What are crop conditions right now in Brazil and how does the corn crop get integrated into their cropping systems that are based on soybeans? After the first-crop soybeans, there is a little time after harvest during rainy season. There’s no snow or frost. The temperatures don’t change that much. Their big concern is running out of rainfall.

Related:FP Next: Just how much farmland does Bill Gates own?

Brazilian farmers plant corn behind their first soybean crop. They look more at the second crop of corn as a rotational crop. That second crop corn represents 77% of Brazil’s total corn production. About 20 years ago, it was close to nothing. Now, 77% is in that second crop. The crop itself may only yield 100 bushels per acre or less, so yields are not that great. But the corn crop benefits the next soybean crop. Since soybeans is the main cash crop, it is followed and rotated with corn.

In the Mato Grosso region, they plant 30 million acres of soybeans. They plant 60% of those acres with a second crop of corn, so they aren’t even planting 100% of their soybean acres to corn. What if they increase yields and plant more of that to corn? They are experimenting with planting corn sooner to boost yields, so there is more time in the rainy season.

The challenging thing is that it pushes the first crop of soybeans sooner. So, rather than planting soybeans in October, they are planting in September. It worked out last year, and they got corn planted earlier behind the soybean crop. But this past year, rainfall took longer to get started. The second crop corn went into good conditions. Mato Grosso is the largest corn-producing region by far. If they have their corn in by Feb. 20, after that it starts to get late, and they run a much higher risk of entering the dry season.

To listen to the entire podcast with Kruse, and other episodes of FP Next, visit

About the Author(s)

Curt Arens

Editor, Nebraska Farmer

Curt Arens began writing about Nebraska’s farm families when he was in high school. Before joining Farm Progress as a field editor in April 2010, he had worked as a freelance farm writer for 27 years, first for newspapers and then for farm magazines, including Nebraska Farmer.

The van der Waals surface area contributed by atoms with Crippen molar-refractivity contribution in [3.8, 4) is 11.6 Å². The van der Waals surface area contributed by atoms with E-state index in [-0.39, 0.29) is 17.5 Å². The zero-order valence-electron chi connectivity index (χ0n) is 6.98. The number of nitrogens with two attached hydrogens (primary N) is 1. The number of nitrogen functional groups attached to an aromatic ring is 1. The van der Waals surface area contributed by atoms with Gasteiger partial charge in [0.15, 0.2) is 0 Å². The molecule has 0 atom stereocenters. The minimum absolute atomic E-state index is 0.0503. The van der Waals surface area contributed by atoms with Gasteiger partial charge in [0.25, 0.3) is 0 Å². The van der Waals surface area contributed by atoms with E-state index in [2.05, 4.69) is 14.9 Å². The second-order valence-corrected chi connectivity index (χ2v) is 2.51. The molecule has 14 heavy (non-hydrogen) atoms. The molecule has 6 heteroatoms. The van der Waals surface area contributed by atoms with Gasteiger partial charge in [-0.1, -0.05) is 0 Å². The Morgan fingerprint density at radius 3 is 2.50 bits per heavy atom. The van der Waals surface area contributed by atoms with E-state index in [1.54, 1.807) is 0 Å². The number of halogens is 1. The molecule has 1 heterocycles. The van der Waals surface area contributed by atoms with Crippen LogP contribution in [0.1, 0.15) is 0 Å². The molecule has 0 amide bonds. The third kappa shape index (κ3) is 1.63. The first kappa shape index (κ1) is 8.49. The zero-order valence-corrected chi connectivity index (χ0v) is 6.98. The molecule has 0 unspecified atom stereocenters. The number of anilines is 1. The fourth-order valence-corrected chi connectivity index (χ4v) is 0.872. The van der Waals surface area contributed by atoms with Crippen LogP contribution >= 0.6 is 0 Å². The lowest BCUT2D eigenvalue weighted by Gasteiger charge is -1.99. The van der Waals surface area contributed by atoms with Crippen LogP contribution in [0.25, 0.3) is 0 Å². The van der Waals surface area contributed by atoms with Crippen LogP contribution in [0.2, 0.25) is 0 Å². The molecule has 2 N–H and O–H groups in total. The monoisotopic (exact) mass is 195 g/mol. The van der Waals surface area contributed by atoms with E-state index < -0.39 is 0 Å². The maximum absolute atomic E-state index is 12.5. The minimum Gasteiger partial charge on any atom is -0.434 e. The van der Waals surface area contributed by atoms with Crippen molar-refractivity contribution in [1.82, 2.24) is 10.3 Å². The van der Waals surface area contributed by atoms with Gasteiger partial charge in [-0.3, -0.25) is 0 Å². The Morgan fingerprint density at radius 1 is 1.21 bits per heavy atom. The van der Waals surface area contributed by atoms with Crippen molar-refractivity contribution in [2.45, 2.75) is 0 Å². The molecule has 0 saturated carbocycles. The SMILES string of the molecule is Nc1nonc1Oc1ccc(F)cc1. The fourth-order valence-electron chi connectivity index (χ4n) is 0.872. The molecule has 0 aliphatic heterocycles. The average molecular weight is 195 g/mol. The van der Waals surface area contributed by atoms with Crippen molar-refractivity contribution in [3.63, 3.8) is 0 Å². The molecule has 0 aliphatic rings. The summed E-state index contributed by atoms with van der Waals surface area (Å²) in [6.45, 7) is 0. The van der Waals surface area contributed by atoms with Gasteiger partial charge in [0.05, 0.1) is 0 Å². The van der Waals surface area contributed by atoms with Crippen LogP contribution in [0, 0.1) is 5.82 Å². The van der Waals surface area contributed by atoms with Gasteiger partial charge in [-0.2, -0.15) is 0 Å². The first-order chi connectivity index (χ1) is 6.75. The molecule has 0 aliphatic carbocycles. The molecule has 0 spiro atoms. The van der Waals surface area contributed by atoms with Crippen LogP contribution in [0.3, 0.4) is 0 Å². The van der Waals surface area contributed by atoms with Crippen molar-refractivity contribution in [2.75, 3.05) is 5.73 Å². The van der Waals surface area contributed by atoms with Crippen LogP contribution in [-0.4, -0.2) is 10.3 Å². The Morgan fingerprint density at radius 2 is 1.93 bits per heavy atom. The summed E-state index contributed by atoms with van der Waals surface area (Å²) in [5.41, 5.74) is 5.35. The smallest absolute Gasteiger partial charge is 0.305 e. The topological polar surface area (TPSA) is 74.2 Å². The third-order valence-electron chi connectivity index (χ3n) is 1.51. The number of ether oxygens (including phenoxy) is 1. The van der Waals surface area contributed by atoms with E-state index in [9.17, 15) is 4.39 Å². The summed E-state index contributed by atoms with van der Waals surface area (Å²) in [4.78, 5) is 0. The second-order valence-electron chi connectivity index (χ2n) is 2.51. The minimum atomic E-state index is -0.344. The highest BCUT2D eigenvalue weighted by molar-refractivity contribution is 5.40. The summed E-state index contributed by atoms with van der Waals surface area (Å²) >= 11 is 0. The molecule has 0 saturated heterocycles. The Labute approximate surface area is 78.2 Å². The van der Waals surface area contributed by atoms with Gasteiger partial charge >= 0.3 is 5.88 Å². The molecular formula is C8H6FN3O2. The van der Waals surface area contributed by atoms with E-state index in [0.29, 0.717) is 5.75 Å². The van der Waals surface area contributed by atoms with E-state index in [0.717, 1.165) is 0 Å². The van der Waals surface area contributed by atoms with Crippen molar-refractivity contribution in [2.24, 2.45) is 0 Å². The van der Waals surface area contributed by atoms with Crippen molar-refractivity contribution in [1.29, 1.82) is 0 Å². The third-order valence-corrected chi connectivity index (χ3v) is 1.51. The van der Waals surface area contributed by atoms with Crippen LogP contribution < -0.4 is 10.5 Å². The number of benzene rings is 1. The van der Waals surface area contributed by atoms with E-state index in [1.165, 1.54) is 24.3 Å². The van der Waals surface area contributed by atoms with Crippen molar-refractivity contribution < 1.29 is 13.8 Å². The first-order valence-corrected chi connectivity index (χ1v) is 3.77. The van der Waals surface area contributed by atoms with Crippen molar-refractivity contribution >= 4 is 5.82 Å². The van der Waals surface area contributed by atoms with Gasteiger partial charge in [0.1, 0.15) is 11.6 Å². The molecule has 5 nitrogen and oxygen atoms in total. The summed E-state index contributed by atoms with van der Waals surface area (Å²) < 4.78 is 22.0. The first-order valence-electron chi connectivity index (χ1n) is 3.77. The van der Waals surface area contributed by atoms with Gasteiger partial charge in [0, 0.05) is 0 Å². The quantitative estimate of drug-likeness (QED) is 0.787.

His real full-time career, however, during that same period was farming his family’s fourth generation land in northeast Nebraska. He also operated his Christmas tree farm and grew black oil sunflowers for wild birdseed. Curt continues to raise corn, soybeans and alfalfa and runs a cow-calf herd.

Curt and his wife Donna have four children, Lauren, Taylor, Zachary and Benjamin. They are active in their church and St. Rose School in Crofton, where Donna teaches and their children attend classes.

Previously, the 1986 University of Nebraska animal science graduate wrote a weekly rural life column, developed a farm radio program and wrote books about farm direct marketing and farmers markets. He received media honors from the Nebraska Forest Service, Center for Rural Affairs and Northeast Nebraska Experimental Farm Association.

He wrote about the spiritual side of farming in his 2008 book, “Down to Earth: Celebrating a Blessed Life on the Land,” garnering a Catholic Press Association award.

Sarah McNaughton

Editor, Dakota Farmer, Farm Progress

Sarah McNaughton of Bismarck, N.D., has been editor of Dakota Farmer since 2021. Before working at Farm Progress, she was an NDSU 4-H Extension agent in Cass County, N.D. Prior to that, she was a farm and ranch reporter at KFGO Radio in Fargo.

McNaughton is a graduate of North Dakota State University, with a bachelor’s degree in ag communications and a master’s in Extension education and youth development.

She is involved in agriculture in both her professional and personal life, as a member of North Dakota Agri-Women, Agriculture Communicators Network Sigma Alpha Professional Agriculture Sorority Alumni and Professional Women in Agri-business. As a life-long 4-H’er, she is a regular volunteer for North Dakota 4-H programs and events.

In her free time, she is an avid backpacker and hiker, and can be found most summer weekends at rodeos around the Midwest.